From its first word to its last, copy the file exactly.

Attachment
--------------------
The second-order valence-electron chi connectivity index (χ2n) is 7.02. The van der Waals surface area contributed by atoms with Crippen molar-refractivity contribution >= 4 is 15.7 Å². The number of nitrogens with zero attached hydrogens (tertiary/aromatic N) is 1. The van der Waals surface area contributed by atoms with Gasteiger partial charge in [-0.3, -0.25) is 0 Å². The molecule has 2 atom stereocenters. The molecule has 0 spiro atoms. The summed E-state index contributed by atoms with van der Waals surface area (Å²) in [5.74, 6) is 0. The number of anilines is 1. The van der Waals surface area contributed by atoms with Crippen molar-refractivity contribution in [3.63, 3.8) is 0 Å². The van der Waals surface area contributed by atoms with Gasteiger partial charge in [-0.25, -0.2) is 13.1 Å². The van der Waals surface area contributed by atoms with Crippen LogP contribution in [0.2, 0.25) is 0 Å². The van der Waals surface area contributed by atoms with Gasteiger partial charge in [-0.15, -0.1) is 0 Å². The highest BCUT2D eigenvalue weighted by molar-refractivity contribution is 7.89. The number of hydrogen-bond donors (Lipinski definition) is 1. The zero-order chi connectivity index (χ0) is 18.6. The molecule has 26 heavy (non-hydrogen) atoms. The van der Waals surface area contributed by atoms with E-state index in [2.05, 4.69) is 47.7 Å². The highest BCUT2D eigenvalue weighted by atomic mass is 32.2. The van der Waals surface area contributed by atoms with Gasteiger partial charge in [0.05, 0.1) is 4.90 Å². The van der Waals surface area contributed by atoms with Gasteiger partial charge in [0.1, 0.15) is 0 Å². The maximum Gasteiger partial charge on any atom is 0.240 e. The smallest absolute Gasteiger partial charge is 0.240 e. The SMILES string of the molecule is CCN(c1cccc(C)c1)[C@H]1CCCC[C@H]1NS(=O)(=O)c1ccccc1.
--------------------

The second-order valence-electron chi connectivity index (χ2n) is 7.02. The van der Waals surface area contributed by atoms with Crippen molar-refractivity contribution >= 4 is 15.7 Å². The number of nitrogens with zero attached hydrogens (tertiary/aromatic N) is 1. The van der Waals surface area contributed by atoms with Gasteiger partial charge in [-0.3, -0.25) is 0 Å². The molecule has 2 atom stereocenters. The molecule has 0 spiro atoms. The summed E-state index contributed by atoms with van der Waals surface area (Å²) in [5.74, 6) is 0. The number of anilines is 1. The van der Waals surface area contributed by atoms with Crippen molar-refractivity contribution in [3.63, 3.8) is 0 Å². The van der Waals surface area contributed by atoms with Gasteiger partial charge in [-0.25, -0.2) is 13.1 Å². The van der Waals surface area contributed by atoms with Crippen LogP contribution in [0.2, 0.25) is 0 Å². The van der Waals surface area contributed by atoms with Gasteiger partial charge in [-0.15, -0.1) is 0 Å². The highest BCUT2D eigenvalue weighted by molar-refractivity contribution is 7.89. The number of hydrogen-bond donors (Lipinski definition) is 1. The zero-order chi connectivity index (χ0) is 18.6. The molecule has 26 heavy (non-hydrogen) atoms. The van der Waals surface area contributed by atoms with E-state index in [2.05, 4.69) is 47.7 Å². The highest BCUT2D eigenvalue weighted by atomic mass is 32.2. The van der Waals surface area contributed by atoms with Gasteiger partial charge in [0.05, 0.1) is 4.90 Å². The van der Waals surface area contributed by atoms with Gasteiger partial charge in [0.1, 0.15) is 0 Å². The maximum Gasteiger partial charge on any atom is 0.240 e. The smallest absolute Gasteiger partial charge is 0.240 e. The SMILES string of the molecule is CCN(c1cccc(C)c1)[C@H]1CCCC[C@H]1NS(=O)(=O)c1ccccc1.